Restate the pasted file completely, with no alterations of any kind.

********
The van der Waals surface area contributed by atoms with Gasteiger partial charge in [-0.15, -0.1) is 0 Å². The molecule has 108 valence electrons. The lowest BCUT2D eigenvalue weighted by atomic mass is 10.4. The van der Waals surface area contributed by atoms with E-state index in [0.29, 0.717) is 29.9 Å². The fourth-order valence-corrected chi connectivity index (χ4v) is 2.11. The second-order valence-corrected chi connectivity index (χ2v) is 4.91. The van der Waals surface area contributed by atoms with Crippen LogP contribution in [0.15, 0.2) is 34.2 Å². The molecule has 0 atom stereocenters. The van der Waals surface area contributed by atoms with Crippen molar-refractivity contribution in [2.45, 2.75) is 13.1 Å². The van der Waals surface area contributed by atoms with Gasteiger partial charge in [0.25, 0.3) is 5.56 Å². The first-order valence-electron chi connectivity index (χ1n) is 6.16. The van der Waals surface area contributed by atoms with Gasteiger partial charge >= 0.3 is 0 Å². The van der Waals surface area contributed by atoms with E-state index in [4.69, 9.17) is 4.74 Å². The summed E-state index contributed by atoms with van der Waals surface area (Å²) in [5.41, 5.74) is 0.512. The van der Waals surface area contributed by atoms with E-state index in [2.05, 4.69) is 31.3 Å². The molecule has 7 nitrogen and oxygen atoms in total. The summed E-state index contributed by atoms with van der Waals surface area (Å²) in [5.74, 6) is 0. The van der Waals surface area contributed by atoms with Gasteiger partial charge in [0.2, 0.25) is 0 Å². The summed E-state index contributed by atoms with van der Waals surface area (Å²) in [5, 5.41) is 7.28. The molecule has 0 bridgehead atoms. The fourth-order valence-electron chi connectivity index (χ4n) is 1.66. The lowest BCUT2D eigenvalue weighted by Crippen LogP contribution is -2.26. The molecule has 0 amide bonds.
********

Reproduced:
The van der Waals surface area contributed by atoms with Gasteiger partial charge in [-0.15, -0.1) is 0 Å². The molecule has 108 valence electrons. The lowest BCUT2D eigenvalue weighted by atomic mass is 10.4. The van der Waals surface area contributed by atoms with E-state index in [0.29, 0.717) is 29.9 Å². The fourth-order valence-corrected chi connectivity index (χ4v) is 2.11. The second-order valence-corrected chi connectivity index (χ2v) is 4.91. The van der Waals surface area contributed by atoms with Crippen LogP contribution in [0.15, 0.2) is 34.2 Å². The molecule has 0 atom stereocenters. The van der Waals surface area contributed by atoms with Crippen molar-refractivity contribution in [2.45, 2.75) is 13.1 Å². The van der Waals surface area contributed by atoms with Gasteiger partial charge in [0.25, 0.3) is 5.56 Å². The first-order valence-electron chi connectivity index (χ1n) is 6.16. The van der Waals surface area contributed by atoms with Gasteiger partial charge >= 0.3 is 0 Å². The van der Waals surface area contributed by atoms with E-state index in [4.69, 9.17) is 4.74 Å². The summed E-state index contributed by atoms with van der Waals surface area (Å²) in [5.41, 5.74) is 0.512. The van der Waals surface area contributed by atoms with E-state index in [2.05, 4.69) is 31.3 Å². The molecule has 7 nitrogen and oxygen atoms in total. The summed E-state index contributed by atoms with van der Waals surface area (Å²) in [5.74, 6) is 0. The van der Waals surface area contributed by atoms with Gasteiger partial charge in [0.2, 0.25) is 0 Å². The summed E-state index contributed by atoms with van der Waals surface area (Å²) in [5, 5.41) is 7.28. The molecule has 0 bridgehead atoms. The fourth-order valence-electron chi connectivity index (χ4n) is 1.66. The lowest BCUT2D eigenvalue weighted by Crippen LogP contribution is -2.26. The molecule has 0 amide bonds.